But not just witches – André Øvredal scored a break-out hit with Trollhunter, in which one of Norway’s most famous paranormal creatures gets the found footage treatment, while there have been less successful but nevertheless promising forways into the succubus-like “mare” (Marianne) and the dangerously seductive “huldra” (Thale), a nymph whose supernatural power seems to involve being naked. Lurid pagan myths and the bloody Viking past are never far away.
Not for nothing is Scandinavia’s most famous painting The Scream.
This article was first posted on the Telegraph website in June 2013. This version has been lightly edited.
Very interesting post, thanks for writing it!
You’re welcome. Thanks for your comment.
It was a pleasure to read. I’ve seen Frostbiten but none of the others. I’m going to rectify that!
Trollhunter is great. The Dead Snow films are fun – maybe a bit too much so. Von Trier’s The Kingdom (not to be confused with the American remake) is one of my favourite TV series of all time. Actually, I might embed the intro & opening credits on the blog, as they are superb: https://www.youtube.com/watch?v=VijlYkLFdAk
Thanks! I’m at work at the moment but wil watch the video later 🙂
Trollhunter was quite a big movie wasn’t it? I’m sure I’ve heard of it.
I didn’t even realise Von Trier did TV shows……I have a lot to learn!
Thanks very much.
I really loved Trollhunter. Not sure about the Dead Snow films…
The Dead Snow films are quite silly. I think maybe they’re best watched late at night, with a lively audience.
Great post, but did you leave out the other most critically acclaimed vampire film on purpose Anne? Let The Right One In (or am i being fang blind?)
Ah yes, you’re right, that does look odd. Reason is the piece was originally written to tie in with the stage production of Let the Right One In, which was reviewed separately. But I should probably add a line or two, either to include it or explain its absence.
Have you read the novel? its also excellent, the author also wrote the screenplay and was brutal cutting out whole plot lines. A great adaptation
Yes, and I wrote a book about the film. http://www.amazon.co.uk/Let-Right-One-Devils-Advocates/dp/1906733503/ref=asap_bc?ie=UTF8
Figured it was something like that 😉
It is indeed a fantastic adaptation. All the more amazing since he was adapting his own novel. How clear-sighted must you be in order to know what is or isn’t going to work like that?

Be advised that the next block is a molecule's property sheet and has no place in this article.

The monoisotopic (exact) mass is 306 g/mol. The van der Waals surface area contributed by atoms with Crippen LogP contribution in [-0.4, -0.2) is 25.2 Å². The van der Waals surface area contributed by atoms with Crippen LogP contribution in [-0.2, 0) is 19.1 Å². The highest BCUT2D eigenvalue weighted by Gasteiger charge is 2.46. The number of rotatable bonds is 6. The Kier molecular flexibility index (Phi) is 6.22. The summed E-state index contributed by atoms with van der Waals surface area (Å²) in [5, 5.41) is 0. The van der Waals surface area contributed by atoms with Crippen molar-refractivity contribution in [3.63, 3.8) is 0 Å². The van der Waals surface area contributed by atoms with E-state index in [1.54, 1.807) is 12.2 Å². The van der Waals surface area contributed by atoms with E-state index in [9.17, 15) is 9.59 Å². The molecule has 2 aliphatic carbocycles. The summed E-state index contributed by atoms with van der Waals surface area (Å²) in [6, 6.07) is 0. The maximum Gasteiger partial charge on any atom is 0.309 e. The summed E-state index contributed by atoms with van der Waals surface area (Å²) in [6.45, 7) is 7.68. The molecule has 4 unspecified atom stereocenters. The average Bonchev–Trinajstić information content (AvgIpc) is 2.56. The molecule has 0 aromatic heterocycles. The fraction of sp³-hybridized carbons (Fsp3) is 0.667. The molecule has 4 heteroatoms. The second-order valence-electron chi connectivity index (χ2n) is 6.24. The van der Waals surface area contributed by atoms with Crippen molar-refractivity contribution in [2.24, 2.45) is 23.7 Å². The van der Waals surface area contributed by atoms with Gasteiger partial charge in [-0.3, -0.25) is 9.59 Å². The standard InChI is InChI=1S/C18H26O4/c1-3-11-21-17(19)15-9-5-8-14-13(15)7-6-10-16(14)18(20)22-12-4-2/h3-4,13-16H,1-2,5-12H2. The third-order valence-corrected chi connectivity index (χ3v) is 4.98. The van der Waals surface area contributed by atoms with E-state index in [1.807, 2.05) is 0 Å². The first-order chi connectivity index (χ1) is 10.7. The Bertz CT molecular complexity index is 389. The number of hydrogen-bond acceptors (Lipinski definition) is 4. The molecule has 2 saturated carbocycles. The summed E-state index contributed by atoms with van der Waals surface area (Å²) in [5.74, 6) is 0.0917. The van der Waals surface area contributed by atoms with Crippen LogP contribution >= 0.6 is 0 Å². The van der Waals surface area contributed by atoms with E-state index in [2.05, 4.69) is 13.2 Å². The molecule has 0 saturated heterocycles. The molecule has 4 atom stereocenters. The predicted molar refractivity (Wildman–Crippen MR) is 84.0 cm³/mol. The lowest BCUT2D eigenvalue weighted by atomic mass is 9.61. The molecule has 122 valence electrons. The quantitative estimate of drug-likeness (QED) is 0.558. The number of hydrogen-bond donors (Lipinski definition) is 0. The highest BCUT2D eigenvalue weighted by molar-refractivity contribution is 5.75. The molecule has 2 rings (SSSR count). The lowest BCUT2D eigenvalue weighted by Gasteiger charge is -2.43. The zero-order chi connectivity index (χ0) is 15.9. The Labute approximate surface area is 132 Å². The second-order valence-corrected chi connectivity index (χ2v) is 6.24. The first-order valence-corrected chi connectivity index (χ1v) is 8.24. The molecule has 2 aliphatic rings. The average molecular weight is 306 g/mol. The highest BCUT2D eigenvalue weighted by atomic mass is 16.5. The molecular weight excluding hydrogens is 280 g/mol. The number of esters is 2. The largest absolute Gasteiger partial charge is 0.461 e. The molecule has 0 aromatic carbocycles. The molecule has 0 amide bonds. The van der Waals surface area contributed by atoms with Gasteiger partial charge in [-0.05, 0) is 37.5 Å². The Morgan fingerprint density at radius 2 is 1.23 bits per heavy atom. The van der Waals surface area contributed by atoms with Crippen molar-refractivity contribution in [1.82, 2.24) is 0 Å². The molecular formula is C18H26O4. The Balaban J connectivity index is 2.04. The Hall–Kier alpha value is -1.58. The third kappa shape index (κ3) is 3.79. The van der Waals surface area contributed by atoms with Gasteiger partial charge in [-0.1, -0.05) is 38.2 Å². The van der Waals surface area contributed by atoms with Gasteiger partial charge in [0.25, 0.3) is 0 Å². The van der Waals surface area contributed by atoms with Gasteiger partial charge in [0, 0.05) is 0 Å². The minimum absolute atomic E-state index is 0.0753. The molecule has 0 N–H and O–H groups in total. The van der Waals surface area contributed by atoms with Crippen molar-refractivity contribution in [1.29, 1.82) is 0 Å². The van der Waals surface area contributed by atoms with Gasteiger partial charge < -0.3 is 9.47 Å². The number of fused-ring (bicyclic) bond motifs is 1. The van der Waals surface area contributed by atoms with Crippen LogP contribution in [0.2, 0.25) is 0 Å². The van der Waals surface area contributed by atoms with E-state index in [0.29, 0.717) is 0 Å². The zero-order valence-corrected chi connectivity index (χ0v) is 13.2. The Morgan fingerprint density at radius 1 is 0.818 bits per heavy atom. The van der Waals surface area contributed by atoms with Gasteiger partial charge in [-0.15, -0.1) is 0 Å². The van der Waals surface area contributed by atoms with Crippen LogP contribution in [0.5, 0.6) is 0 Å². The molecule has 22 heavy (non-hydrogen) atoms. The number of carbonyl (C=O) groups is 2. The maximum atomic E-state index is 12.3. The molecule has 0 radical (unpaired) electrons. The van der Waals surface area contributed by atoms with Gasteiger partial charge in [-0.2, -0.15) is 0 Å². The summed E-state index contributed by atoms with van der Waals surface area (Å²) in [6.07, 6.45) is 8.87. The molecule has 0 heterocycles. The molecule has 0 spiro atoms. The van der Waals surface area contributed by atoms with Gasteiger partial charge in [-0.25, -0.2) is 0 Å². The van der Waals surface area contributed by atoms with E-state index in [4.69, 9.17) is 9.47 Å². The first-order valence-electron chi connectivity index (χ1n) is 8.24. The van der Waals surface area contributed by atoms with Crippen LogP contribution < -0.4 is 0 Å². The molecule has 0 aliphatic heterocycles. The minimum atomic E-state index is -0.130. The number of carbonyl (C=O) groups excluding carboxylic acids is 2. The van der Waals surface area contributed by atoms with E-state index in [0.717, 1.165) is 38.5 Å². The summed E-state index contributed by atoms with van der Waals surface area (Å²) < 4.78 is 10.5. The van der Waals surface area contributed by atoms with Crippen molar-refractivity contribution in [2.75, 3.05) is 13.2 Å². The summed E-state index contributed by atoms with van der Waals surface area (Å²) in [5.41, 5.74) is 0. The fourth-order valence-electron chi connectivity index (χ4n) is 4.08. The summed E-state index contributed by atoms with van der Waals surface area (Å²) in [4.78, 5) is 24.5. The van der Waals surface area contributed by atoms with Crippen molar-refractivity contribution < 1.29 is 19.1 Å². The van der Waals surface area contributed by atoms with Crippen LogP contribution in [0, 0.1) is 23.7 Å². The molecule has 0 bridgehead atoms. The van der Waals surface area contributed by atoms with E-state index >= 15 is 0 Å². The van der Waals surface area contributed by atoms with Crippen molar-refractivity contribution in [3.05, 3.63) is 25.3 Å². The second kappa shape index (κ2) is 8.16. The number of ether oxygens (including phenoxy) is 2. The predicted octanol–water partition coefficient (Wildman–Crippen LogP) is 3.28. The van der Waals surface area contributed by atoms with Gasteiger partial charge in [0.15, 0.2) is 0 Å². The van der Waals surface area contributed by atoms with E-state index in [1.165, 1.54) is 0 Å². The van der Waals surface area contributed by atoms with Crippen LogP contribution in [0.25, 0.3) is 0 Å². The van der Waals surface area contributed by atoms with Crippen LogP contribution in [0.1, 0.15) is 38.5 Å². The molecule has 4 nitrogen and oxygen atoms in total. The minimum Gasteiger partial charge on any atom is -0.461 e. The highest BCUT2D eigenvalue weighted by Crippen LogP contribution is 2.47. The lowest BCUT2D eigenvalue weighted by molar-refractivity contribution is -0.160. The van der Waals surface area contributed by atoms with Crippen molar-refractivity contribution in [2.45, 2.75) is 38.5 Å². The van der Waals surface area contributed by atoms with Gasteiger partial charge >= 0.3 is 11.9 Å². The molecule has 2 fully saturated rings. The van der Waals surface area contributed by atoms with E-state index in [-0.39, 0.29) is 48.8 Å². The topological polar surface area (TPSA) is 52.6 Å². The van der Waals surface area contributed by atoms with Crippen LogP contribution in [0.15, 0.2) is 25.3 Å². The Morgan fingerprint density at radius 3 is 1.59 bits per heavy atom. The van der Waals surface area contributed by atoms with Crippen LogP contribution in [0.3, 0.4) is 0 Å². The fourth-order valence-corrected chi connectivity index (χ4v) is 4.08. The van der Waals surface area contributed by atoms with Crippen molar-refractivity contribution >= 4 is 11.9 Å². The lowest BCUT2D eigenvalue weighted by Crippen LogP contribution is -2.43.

I had a go at adapting Suckers in the 1990s and it was REALLY difficult wrapping my head around something I was so close to. I was so determined not to be faithful to the novel that I think I went too far in the other direction and cut out material I ought to have kept.
It’s interesting, I haven’t read Gone Girl that seems like another example of an author being quite vicious with their own work. Might be a blog in this topic 😉
Absolutely, though I’m sure Fincher was a great help in that department.
Here’s a piece I once did for the Independent about the opposite process – writing a novelisation: https://multiglom.com/2012/03/13/how-to-write-a-novelisation/
I was disappointed that the US remake of LTROI cleaved so close to the Swedish film, because there was another quite different adaptation that could have been done using the stuff that was cut from the novel. The Renfield-a-like serial killer plotline was really interesting I thought.
Totally agree. The bits where Reeves took off on his own were the most effective – fantastic murder scene in a car, IIRC. He should have ditched the original film completely.
Excellent article! Didn’t like Thale much but Troll Hunter is one of my Faves! Of course, Haxan is one of the great early films depicting witches, the devil and Hell and i’ve had the dvd for many years. I would like to see Frost Bitten, looks interesting. 🙂
Thank you for your kind words.
I don’t think Thale really succeeded, but I liked the fact that they were exploring local mythology.
Frostbitten is sloppy, but good fun.